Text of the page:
Tax Policy

How Did We Leave Behind A Whopping Middle-class Tax Hike?

In light of yesterday's failed "Plan B," it seems pertinent to repost a nearly four year old piece from FrumForum. This, by John S. Gardner, beautifully sums up the GOP's mishandling of the tax issue during recent years.

Throughout the frustrating 2008 Presidential campaign, many conservatives wondered: How did our party allow Barack Obama to outflank us on middle class tax relief?

Here’s an even more painful question: How could the GOP, after 8 years in the White House, leave a whopping tax increase for millions of middle-class taxpayers?

America needed a tax cut in 2001–and the Bush administration delivered one. It delivered again in 2003. But our tax cuts left the possibility of sharp future tax increases for the middle class. And it’s no surprise that the middle class did not rally to defend them.

What if we had done things differently? What if rather than waiting for “fundamental” tax reform–which never came–we had made the choice after 2003 to make it a priority to reform or repeal the Alternative Minimum Tax, the tax that falls hardest on the middle class?

The AMT was originally designed in 1969 as a legislative response to a famous list of 155 people who, despite having incomes over $1 million in today’s dollars, nevertheless managed to avoid Federal income tax liability. But time and inflation has eroded this vision. It has snared, or threatens to snare, millions of taxpayers in the middle class and above. With its complex and arcane rules about what qualifies as exempt for AMT purposes, no wonder Sandra Block of USA Today called it “the AMT zone, a parallel tax universe that’s much scarier than anything you used to watch on black-and-white TV.”

Had there been no 2006 AMT “patch,” over 75 percent of filers with incomes of between $100,000 and $200,000 (for instance, a married couple each earning $60,000) would have been subject to the AMT. The Treasury Department estimated that for 2006, the AMT would have kicked in at $67,890. And because the AMT eliminates personal exemptions, it hurts families with children in particular.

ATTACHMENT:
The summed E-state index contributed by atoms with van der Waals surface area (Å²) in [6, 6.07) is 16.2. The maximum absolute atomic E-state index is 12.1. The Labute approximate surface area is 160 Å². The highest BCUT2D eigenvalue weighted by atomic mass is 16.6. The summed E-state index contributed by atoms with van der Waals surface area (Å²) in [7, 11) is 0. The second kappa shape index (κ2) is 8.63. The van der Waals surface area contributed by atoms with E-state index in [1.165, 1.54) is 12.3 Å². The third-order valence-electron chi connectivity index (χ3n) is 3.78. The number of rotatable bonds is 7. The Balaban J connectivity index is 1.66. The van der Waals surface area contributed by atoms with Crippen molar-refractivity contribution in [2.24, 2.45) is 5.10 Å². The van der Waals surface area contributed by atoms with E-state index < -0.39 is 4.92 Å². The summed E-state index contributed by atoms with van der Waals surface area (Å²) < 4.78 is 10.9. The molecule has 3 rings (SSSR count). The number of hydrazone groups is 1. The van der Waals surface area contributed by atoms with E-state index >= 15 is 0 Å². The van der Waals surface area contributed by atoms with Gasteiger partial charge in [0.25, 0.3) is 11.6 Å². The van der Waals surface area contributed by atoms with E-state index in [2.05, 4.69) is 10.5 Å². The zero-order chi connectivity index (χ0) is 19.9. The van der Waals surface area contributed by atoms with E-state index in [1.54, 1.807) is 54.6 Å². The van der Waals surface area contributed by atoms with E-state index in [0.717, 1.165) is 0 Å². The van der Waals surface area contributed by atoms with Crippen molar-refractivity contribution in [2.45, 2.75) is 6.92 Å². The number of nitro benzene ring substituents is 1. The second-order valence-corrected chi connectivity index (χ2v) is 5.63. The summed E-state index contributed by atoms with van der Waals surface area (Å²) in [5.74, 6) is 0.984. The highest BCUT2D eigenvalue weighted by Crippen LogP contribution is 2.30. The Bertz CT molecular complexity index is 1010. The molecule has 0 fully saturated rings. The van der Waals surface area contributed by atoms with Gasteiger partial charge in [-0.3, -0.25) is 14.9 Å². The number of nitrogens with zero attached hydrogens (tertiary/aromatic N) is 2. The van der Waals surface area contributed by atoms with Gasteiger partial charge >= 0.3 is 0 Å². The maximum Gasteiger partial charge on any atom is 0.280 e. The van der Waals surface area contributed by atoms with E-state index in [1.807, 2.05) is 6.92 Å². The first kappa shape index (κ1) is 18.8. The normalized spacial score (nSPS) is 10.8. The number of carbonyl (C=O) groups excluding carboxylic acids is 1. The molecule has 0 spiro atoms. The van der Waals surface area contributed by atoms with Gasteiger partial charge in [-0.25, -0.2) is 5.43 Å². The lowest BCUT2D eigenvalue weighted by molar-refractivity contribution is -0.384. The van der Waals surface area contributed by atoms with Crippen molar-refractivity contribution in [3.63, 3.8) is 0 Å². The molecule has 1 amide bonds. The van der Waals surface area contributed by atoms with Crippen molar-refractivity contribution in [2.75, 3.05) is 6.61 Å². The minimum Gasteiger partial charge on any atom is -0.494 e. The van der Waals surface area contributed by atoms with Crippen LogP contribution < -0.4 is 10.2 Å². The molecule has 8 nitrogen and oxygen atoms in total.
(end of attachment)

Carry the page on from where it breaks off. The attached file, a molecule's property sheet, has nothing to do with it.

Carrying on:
Because of this direct threat to the middle class, every year Congress has enacted a “patch” essentially keeping the AMT rules the same as the previous year. Otherwise, as many as 26 million more taxpayers would be caught in the AMT trap this year. (The cost in lost revenue of this year’s fix will be about $70 billion.) Even worse, when Congress delays passage of the fix, the IRS must delay the start of the filing season. This happened last year, and the returns of 13.5 million taxpayers were affected. (Because state and local tax payments are not deductible under the AMT, the over 10,000,000 returns that include Schedule A could not be processed until the IRS knew what the rules would be.)

So the political back and forth each year over a law that everyone knows will eventually be passed means inconvenience and delays for all.

The 2003 tax cuts lowered marginal rates for many filers, reduced the marriage penalty, lowered capital gains tax rates, capped taxation of dividend income, and helped small business-owners. On the whole, it was a good package. But with up to 35 million Americans subject to the AMT by 2011 and up to 45 million by 2014 if we keep the current income tax rates, would we have been better off simply repealing the AMT?

First, a clarification. It’s true that the 2001 and 2003 tax cuts themselves are principally responsible for the vast increase in the number of filers subject to the AMT. Lowering tax rates for everyone makes more people subject to the AMT, because it is not indexed for inflation. And one may make a clever – perhaps too clever – argument that the AMT sword of Damocles hanging over Congress forces a “tax cut” every year. Opponents of AMT reform such as the Center for Budget and Policy Priorities claim that the idea of a one-year repeal “masks” the true cost of AMT reform, because the “costs” of AMT repeal continue over time (in other words, the taxpayers who pay regular income tax at a lower rate will continue to do so).

But beware, then, of politicians saying that you won’t need to worry about the AMT when the Bush tax cuts expire – precisely so, because your income tax rates will have gone up, automatically, without a vote in Congress.